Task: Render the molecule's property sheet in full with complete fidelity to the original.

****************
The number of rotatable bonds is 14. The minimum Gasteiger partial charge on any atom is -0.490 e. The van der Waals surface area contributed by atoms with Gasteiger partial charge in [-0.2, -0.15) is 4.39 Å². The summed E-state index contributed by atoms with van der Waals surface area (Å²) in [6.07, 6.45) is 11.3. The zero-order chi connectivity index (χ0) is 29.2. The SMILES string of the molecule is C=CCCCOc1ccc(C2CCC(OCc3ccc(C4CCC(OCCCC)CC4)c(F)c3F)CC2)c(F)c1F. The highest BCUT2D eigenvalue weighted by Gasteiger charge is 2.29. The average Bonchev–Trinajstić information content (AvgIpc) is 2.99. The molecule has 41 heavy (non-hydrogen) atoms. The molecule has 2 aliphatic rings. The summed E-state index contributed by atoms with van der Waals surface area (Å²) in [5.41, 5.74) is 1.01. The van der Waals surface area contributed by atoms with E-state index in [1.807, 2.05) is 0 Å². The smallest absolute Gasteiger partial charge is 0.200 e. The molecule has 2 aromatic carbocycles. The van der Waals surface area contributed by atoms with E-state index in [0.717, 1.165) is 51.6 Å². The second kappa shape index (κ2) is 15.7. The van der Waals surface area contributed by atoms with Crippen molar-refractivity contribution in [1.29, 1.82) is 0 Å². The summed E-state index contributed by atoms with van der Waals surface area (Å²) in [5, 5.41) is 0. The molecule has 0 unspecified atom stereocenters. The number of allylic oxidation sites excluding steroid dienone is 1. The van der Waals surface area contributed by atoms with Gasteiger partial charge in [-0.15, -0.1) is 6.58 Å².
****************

The number of rotatable bonds is 14. The minimum Gasteiger partial charge on any atom is -0.490 e. The van der Waals surface area contributed by atoms with Gasteiger partial charge in [-0.2, -0.15) is 4.39 Å². The summed E-state index contributed by atoms with van der Waals surface area (Å²) in [6.07, 6.45) is 11.3. The zero-order chi connectivity index (χ0) is 29.2. The SMILES string of the molecule is C=CCCCOc1ccc(C2CCC(OCc3ccc(C4CCC(OCCCC)CC4)c(F)c3F)CC2)c(F)c1F. The highest BCUT2D eigenvalue weighted by Gasteiger charge is 2.29. The average Bonchev–Trinajstić information content (AvgIpc) is 2.99. The molecule has 41 heavy (non-hydrogen) atoms. The molecule has 2 aliphatic rings. The summed E-state index contributed by atoms with van der Waals surface area (Å²) in [5.41, 5.74) is 1.01. The van der Waals surface area contributed by atoms with E-state index in [1.807, 2.05) is 0 Å². The smallest absolute Gasteiger partial charge is 0.200 e. The molecule has 2 aromatic carbocycles. The van der Waals surface area contributed by atoms with E-state index in [0.717, 1.165) is 51.6 Å². The second kappa shape index (κ2) is 15.7. The van der Waals surface area contributed by atoms with Crippen molar-refractivity contribution in [1.29, 1.82) is 0 Å². The summed E-state index contributed by atoms with van der Waals surface area (Å²) in [5, 5.41) is 0. The molecule has 0 unspecified atom stereocenters. The number of allylic oxidation sites excluding steroid dienone is 1. The van der Waals surface area contributed by atoms with Gasteiger partial charge in [-0.15, -0.1) is 6.58 Å².